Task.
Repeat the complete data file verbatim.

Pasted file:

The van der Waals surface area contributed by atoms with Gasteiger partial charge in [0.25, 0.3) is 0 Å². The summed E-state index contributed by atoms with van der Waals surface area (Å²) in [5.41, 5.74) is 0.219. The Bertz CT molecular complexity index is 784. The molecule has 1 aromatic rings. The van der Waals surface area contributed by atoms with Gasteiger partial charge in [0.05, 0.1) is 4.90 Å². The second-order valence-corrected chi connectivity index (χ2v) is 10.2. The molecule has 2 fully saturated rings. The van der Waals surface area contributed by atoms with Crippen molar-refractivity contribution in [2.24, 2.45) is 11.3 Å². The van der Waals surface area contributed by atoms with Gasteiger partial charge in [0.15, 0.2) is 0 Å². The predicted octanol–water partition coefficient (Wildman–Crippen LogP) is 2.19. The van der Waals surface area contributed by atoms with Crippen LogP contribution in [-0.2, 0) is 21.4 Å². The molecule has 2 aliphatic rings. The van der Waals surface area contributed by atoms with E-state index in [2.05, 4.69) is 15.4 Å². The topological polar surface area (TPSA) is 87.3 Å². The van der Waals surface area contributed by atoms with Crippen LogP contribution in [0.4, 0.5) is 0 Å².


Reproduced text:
The van der Waals surface area contributed by atoms with Gasteiger partial charge in [0.25, 0.3) is 0 Å². The summed E-state index contributed by atoms with van der Waals surface area (Å²) in [5.41, 5.74) is 0.219. The Bertz CT molecular complexity index is 784. The molecule has 1 aromatic rings. The van der Waals surface area contributed by atoms with Gasteiger partial charge in [0.05, 0.1) is 4.90 Å². The second-order valence-corrected chi connectivity index (χ2v) is 10.2. The molecule has 2 fully saturated rings. The van der Waals surface area contributed by atoms with Crippen molar-refractivity contribution in [2.24, 2.45) is 11.3 Å². The van der Waals surface area contributed by atoms with Gasteiger partial charge in [0.15, 0.2) is 0 Å². The predicted octanol–water partition coefficient (Wildman–Crippen LogP) is 2.19. The van der Waals surface area contributed by atoms with Crippen LogP contribution in [-0.2, 0) is 21.4 Å². The molecule has 2 aliphatic rings. The van der Waals surface area contributed by atoms with E-state index in [2.05, 4.69) is 15.4 Å². The topological polar surface area (TPSA) is 87.3 Å². The van der Waals surface area contributed by atoms with Crippen LogP contribution in [0.4, 0.5) is 0 Å².